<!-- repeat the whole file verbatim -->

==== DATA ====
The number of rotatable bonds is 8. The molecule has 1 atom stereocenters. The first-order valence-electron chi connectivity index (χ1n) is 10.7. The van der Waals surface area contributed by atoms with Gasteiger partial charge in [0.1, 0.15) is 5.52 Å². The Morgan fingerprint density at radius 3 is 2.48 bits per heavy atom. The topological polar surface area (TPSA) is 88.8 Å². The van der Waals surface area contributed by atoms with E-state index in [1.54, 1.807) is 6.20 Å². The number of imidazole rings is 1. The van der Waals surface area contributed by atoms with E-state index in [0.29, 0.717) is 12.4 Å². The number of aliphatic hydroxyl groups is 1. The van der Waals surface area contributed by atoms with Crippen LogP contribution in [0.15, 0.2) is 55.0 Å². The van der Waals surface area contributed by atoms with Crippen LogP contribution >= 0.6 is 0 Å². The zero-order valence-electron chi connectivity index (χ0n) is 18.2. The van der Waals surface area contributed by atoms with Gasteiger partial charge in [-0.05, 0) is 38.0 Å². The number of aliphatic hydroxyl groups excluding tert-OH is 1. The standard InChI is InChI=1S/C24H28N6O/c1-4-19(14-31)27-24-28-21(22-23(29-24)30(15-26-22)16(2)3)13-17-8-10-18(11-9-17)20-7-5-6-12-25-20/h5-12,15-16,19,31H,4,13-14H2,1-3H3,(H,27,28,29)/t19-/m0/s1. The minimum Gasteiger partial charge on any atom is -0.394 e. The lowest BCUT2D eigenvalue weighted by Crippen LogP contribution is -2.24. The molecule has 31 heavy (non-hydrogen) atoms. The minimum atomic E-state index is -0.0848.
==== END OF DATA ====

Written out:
The number of rotatable bonds is 8. The molecule has 1 atom stereocenters. The first-order valence-electron chi connectivity index (χ1n) is 10.7. The van der Waals surface area contributed by atoms with Gasteiger partial charge in [0.1, 0.15) is 5.52 Å². The Morgan fingerprint density at radius 3 is 2.48 bits per heavy atom. The topological polar surface area (TPSA) is 88.8 Å². The van der Waals surface area contributed by atoms with E-state index in [1.54, 1.807) is 6.20 Å². The number of imidazole rings is 1. The van der Waals surface area contributed by atoms with E-state index in [0.29, 0.717) is 12.4 Å². The number of aliphatic hydroxyl groups is 1. The van der Waals surface area contributed by atoms with Crippen LogP contribution in [0.15, 0.2) is 55.0 Å². The van der Waals surface area contributed by atoms with Crippen LogP contribution >= 0.6 is 0 Å². The zero-order valence-electron chi connectivity index (χ0n) is 18.2. The van der Waals surface area contributed by atoms with Gasteiger partial charge in [-0.05, 0) is 38.0 Å². The number of aliphatic hydroxyl groups excluding tert-OH is 1. The standard InChI is InChI=1S/C24H28N6O/c1-4-19(14-31)27-24-28-21(22-23(29-24)30(15-26-22)16(2)3)13-17-8-10-18(11-9-17)20-7-5-6-12-25-20/h5-12,15-16,19,31H,4,13-14H2,1-3H3,(H,27,28,29)/t19-/m0/s1. The minimum Gasteiger partial charge on any atom is -0.394 e. The lowest BCUT2D eigenvalue weighted by Crippen LogP contribution is -2.24. The molecule has 31 heavy (non-hydrogen) atoms. The minimum atomic E-state index is -0.0848.